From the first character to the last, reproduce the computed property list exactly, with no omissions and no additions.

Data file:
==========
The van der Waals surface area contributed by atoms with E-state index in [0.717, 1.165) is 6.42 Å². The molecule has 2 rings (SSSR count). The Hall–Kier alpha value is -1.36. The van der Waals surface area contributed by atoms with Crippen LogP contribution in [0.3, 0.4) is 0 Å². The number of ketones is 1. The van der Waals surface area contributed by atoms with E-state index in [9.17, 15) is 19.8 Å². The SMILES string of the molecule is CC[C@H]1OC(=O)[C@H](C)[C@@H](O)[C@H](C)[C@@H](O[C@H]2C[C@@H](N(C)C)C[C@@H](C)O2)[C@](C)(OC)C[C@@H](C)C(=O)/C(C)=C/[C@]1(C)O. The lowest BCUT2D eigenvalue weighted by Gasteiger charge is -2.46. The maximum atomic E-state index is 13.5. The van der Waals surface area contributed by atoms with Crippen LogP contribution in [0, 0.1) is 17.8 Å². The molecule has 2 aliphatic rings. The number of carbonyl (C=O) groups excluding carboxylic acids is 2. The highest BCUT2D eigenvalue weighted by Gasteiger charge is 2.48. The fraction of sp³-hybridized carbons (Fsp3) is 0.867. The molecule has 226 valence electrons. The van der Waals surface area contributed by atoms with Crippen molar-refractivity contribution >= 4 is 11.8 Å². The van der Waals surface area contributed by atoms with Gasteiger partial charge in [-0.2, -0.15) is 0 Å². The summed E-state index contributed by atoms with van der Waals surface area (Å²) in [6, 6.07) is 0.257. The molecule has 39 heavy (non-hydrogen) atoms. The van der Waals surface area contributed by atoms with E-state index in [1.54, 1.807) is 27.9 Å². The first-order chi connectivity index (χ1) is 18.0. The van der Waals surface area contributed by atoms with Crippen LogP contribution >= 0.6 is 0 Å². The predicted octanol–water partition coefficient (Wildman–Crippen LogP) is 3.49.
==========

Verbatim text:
The van der Waals surface area contributed by atoms with E-state index in [0.717, 1.165) is 6.42 Å². The molecule has 2 rings (SSSR count). The Hall–Kier alpha value is -1.36. The van der Waals surface area contributed by atoms with Crippen LogP contribution in [0.3, 0.4) is 0 Å². The number of ketones is 1. The van der Waals surface area contributed by atoms with E-state index in [9.17, 15) is 19.8 Å². The SMILES string of the molecule is CC[C@H]1OC(=O)[C@H](C)[C@@H](O)[C@H](C)[C@@H](O[C@H]2C[C@@H](N(C)C)C[C@@H](C)O2)[C@](C)(OC)C[C@@H](C)C(=O)/C(C)=C/[C@]1(C)O. The lowest BCUT2D eigenvalue weighted by Gasteiger charge is -2.46. The maximum atomic E-state index is 13.5. The van der Waals surface area contributed by atoms with Crippen LogP contribution in [0, 0.1) is 17.8 Å². The molecule has 2 aliphatic rings. The number of carbonyl (C=O) groups excluding carboxylic acids is 2. The highest BCUT2D eigenvalue weighted by Gasteiger charge is 2.48. The fraction of sp³-hybridized carbons (Fsp3) is 0.867. The molecule has 226 valence electrons. The van der Waals surface area contributed by atoms with Crippen molar-refractivity contribution >= 4 is 11.8 Å². The van der Waals surface area contributed by atoms with Gasteiger partial charge in [-0.2, -0.15) is 0 Å². The summed E-state index contributed by atoms with van der Waals surface area (Å²) in [6, 6.07) is 0.257. The molecule has 39 heavy (non-hydrogen) atoms. The van der Waals surface area contributed by atoms with E-state index in [1.54, 1.807) is 27.9 Å². The first-order chi connectivity index (χ1) is 18.0. The van der Waals surface area contributed by atoms with Crippen LogP contribution >= 0.6 is 0 Å². The predicted octanol–water partition coefficient (Wildman–Crippen LogP) is 3.49.